And, btw, did you know there are both sweet and hot banana peppers? The peperoncinis tend to be small like the hot banana peppers. The larger, small banana-sized ones tend to be the sweets. But be careful because some hot ones can get to be pretty sizeable, too.
    (I have a friend who grows all variety of peppers in his backyard. Makes his own pepper sauces and peanut sauce, too. Yum!)
     
  16. Blue_Lotus
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    Blue_Lotus Senior Member

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    Loved my prof, he was a wonderful font of comedic info.
     
  17. Cogito
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    Cogito Former Mod, Retired Supporter Contributor

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    Dialect is not only regional. Dialect varies by social group, including age, and even by individual. You might run across an individual who is in love with the word droll, for example, using it whether it is strictly appropriate or not. When someone like that is influential. others begin to pick up that personal dialect and it begins to spread.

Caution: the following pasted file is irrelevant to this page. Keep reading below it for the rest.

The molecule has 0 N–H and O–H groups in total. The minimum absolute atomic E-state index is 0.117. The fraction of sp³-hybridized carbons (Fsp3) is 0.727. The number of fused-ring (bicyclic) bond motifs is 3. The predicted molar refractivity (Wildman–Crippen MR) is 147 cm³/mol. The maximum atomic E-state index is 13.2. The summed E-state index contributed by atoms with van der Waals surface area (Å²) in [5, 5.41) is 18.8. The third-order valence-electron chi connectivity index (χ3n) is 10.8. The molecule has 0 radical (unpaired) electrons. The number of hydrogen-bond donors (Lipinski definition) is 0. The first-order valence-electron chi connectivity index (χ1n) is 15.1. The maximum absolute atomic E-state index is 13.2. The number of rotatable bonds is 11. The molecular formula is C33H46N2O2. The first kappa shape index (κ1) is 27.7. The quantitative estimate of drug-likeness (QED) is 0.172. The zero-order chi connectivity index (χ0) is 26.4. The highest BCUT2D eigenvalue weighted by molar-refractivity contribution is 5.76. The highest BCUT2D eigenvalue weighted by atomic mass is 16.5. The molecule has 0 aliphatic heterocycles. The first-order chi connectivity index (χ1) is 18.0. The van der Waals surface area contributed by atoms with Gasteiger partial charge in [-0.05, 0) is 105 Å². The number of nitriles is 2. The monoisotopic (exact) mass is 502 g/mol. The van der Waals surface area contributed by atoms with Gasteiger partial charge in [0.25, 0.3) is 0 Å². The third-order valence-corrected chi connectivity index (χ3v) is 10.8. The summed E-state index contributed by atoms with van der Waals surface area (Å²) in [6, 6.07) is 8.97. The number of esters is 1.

Paris Hilton was enamored of the phrase, "That's hot." It became a running joke, and people, whether they adored or despised her, began overusing it as well.

    So don't think of dialogue only in regional terms. It's particularly powerful in character differentiation.

    "Get out!"

    No, really.

    "Oh get out! You're yanking me around."

    Whatever.
     
  18. Blue_Lotus
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    Blue_Lotus Senior Member

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    Too true, the whole catch phrase phenom of current does make that lesson sorta moot....:rolleyes:

    however, the question still begs an answer is the re write better or worse now than it was before?